By this fall, the forecast is for an increase to $1,100 per month.
The results of the 2010 survey show that Calgary’s twobedroom rent of $1,069 per month is the third highest in Canada behind Vancouver at $1,195 per month and Toronto’s $1,123 per month.
There will likely be fewer vacant apartments this fall, says senior market analyst Richard Cho of CMHC.
The citywide vacancy rate is forecast to settle at about 3.6 per cent — about the same as 2010, but well below 2009’s 5.3 per cent.
“Of the 35,512 privately owned apartments surveyed, we found the number of vacant units decreased from 1,935 in 2009 to 1, 291 in 2010,” says Cho, adding the f igure will remain fairly constant this year.
David McIlveen, director of community developments for Boardwalk Rental Communities, expects 2011 to be “flat” in terms of vacancy and rental costs.
Boardwalk is the largest private landlord in the city, with an estimated 5,000 rental units in Calgary. Only the City of Calgary controls more rental units.
“Our vacancy rate will stay the same as 2010 at about three per cent and rent rates won’t go up or down by much,” says McIlveen, adding boardwalk’s rent citywide averages $977 per month.
Among Calgary tenants is Kim Leriger, who considers herself a career renter.
“I have been renting for 15 years, 10 of those with Boardwalk,” says the single mom.
Along with 10-year-old Nicolas, she has an apartment in northeast Calgary. “I like the lifestyle,” she says.
Prior to f inding rental accommodation in Calgary, Leriger rented in Airdrie and Banff.
Why not buy? “As an extremely busy single mom, I don’t really have the time to do the things needed if I owned a home.”
Gerry Baxter, executive director of the Calgary Residential Rental Association has his own unoff icial vacancy numbers for 2010.
“Based on what I hear from our members, I would still peg the vacancy rate at around f ive per cent or so,” he says.
“I expect to see some downward moderation in the vacancy rate for this year while rents will remain relatively stable. If there are rent increases, I expect them to be small.”
The sector began to notice an easing in the marketplace about midway through 2010 that “seemed tied to the economic recovery” that was beginning to take hold, says Baxter.
But just as quickly, the recovery sputtered with the arrival of autumn.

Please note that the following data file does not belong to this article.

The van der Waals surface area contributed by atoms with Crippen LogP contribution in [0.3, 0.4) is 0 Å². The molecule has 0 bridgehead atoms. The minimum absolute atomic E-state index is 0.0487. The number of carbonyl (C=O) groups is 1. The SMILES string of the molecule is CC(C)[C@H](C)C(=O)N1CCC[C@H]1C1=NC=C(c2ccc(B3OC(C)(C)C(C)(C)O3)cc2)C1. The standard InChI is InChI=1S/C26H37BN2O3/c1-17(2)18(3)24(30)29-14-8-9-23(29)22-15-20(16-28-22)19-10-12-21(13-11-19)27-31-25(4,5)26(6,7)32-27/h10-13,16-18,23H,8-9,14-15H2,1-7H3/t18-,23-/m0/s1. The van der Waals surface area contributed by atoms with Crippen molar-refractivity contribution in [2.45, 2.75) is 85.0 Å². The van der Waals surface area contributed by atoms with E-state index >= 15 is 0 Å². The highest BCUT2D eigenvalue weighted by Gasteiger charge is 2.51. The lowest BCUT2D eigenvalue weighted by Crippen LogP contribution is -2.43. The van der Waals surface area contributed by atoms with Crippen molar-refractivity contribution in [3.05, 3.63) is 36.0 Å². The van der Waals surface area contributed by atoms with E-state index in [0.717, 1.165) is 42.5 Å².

“I believe that overall, the market improved slightly in the second half and has plateaued — and I’m cautiously optimistic that this year will be better than 2010,” says Baxter.
Boardwalk’s McIlveen says that in 2010 vacancy rates and rent rates declined in response to economic conditions and supply and demand.
“In fact, our market rent — what a tenant pays for a new one-year lease — has come down a couple of hundred dollars per month,” he says.
Although the decline in inmigration has had an impact, McIlveen says the biggest factor affecting Boardwalk has been the “one-off investor who can’t sell their condo and puts it into the rental pool.”
Cho says rental demand this year will be sustained as the economy gradually improves.
“Improvements in labour market conditions and recent gains in provincial net migration have contributed to higher rental demand,” he says. “In addition, with rental rates moderating from the previous year and real estate prices in Calgary easing since the spring, the motivation for tenants to move into homeownership has moderated.”
CMHC reports the average two-bedroom rent declined for the second consecutive year as vacancy rates, although moving lower, remained elevated by historical standards.
“However, the decline has been enough to remove some incentives from the market that tenants enjoyed prior to the October survey.
Since the 2009 fall survey, landlords and property owners have adjusted monthly rents and offered various incentives to attract tenants,” says Cho.
In addition to the vacancy rate, CMHC also has what it calls an “availability rate.” A rental unit is considered available if the existing tenant has given notice of a move and a new tenant has not signed a lease, or the unit is vacant.
The availability this past October was pegged at 5.8 per cent compared with 7.5 per cent in 2009.
McIlveen uses the term turnover rate which he says gives a better picture of what is happening in the marketplace.
“Most tenants are a little more transient and we have turnover rate of 40 to 50 per cent per year. That would suggest that there are as many as 1,500 units available for rent over the course of the year that are never considered vacant,” he says.
Gerry Baxter, executive director of the Calgary Residential Rental Association, with the group’s new logo.